The Virgin Gets Creamed by Cornbread

A few years ago, I bought my husband a cute little antique cornbread pan on a whim. It was after he mentioned his granny used a cast iron pan like the one we spotted at the Scottsdale Antiques Market to cook something he called "corn pone." Apparently that's Southspeak for eggless corn bread. With my limited cooking skills, I tossed a batch of store bought mix into the pan and baked them for an anniversary surprise.

Surprise as in, "Wow! These corn pones are surprisingly effing ugly." 

Since The Virgin's previous tries at beet salad and potato leek soup turned out well, I figured whipping up a batch of cornbread from scratch using Alton Brown's easy-looking Creamed Corn Cornbread recipe would be a cinch. Unfortunately, I was the one that got creamed... 

2 cups yellow cornmeal
1 teaspoon kosher salt
1 tablespoon sugar
2 teaspoons baking powder
1/2 teaspoon baking soda
1 cup buttermilk
2 eggs
1 cup creamed corn
2 tablespoons canola oil

The Virgin's MisDirections:

This recipe requires absolutely no prep time, which is awesome considering my craptastic knife skills. The Virgin can use a can opener, dammit!

1. Start by preheating your oven to 425 degrees as specified in Food Network's recipe. Then grab one of the many 10-inch cast iron skillets which I'm sure you have laying around in your apartment kitchen and stick it in the oven. Uh-huh.

Since I didn't want to plunk down the extra cash for a cast iron pan I'm sure I'd only use twice, I went with what I had: the aforementioned "corn pone" cast iron pan and a baking dish that the '70s would like back now. Use what you've got and it will all work out fine, right? *cue ominous music*

2. Combining the ingredients is a simple task. Just dump the corn meal, salt, sugar, baking powder and baking soda in a bowl and whisk until well-mixed. (Tip: Don't use the baking soda that doubles as a fridge deodorizer, no matter how temped you are. Don't laugh. I tried it once and ended up with a cake that tasted like rotting veggies.)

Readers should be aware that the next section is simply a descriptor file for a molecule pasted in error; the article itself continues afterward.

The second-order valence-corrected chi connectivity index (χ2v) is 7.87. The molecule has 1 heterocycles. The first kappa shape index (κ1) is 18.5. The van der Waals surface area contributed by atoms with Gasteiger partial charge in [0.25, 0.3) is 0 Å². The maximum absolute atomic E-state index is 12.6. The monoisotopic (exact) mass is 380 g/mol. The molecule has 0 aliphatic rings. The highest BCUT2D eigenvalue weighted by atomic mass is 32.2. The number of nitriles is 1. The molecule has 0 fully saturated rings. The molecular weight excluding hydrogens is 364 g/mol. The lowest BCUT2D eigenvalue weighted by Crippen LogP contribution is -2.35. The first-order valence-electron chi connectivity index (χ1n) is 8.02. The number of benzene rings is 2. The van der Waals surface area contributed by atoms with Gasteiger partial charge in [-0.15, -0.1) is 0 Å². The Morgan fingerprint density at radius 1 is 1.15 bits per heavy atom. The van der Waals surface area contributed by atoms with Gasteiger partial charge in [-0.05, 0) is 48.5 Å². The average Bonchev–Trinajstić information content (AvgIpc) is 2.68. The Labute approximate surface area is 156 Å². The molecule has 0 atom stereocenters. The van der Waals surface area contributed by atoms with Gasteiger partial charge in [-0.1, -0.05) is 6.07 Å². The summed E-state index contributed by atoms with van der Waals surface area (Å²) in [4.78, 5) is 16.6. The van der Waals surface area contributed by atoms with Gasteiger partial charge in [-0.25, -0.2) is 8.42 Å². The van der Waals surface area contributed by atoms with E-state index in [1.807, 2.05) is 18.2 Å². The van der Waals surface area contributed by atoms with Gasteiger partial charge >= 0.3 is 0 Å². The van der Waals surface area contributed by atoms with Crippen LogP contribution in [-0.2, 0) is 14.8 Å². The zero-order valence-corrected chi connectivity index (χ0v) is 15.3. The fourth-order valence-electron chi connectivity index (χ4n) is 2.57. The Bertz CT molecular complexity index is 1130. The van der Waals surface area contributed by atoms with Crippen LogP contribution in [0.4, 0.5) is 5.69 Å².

3. Pour the buttermilk into a separate bowl and add eggs and creamed corn. I'm fond of the corn-studded version at Sweet Tomatoes, so I tossed in a half cup of whole sweet corn, too. Whisk it all together.

4. Add the bowl of dry ingredients to the buttermilk mixture bowl and whisk until combined. Alton says, "If the batter will not pour, add more buttermilk to the batter." Mine was as runny as a kid's nose in wintertime, so no worries.

5. Next you're supposed to swirl the oil around in the, now hot, cast iron pan. Whoops. That doesn't quite work when your pan is a row of shallow corn cob shaped dents. Instead, I used a paper towel doused with oil to lightly grease both pans. Brilliant! Or so I thought.

6. Pour the batter into the skillet/pan/dish/whatever and bake until the cornbread is golden brown and springy (about 20 minutes). With my replacement dishes, I spent the next twenty minutes staring at the baking cornbread through the door. With The Virgin's luck, it's either peek every few minutes or risk bread that looks like a charred hockey puck.

After 15 minutes, I pulled the corn pone pan out, leaving the ceramic dish to cook a few minutes longer. The little corn cobs looked perfect... until I tried to remove them from the pan. After cooling, I dumped the pan over and the little suckers wouldn't come out. I shook, I hit, I pried the edges with a knife. They wouldn't budge. Eventually I gave in and cut them out, resulting in sad, pitiful ovals that looked more like mounds of dirt than corn cobs.

Oh, well. The better looking squares of pan bread paired nicely with the homemade chili I whipped up from ingredients I had on hand. Riiiight... (Well, I did whip it up. Straight from the can.)

With no savory element such as jalapenos or cheese to give the bread flavor, the cornbread was a bit bland (sorry, Alton!). Next time I'll up the sweet quotient with honey -- and either ditch the cast iron corn pone pan or drown the thing in oil

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Wynter Holden
Contact: Wynter Holden

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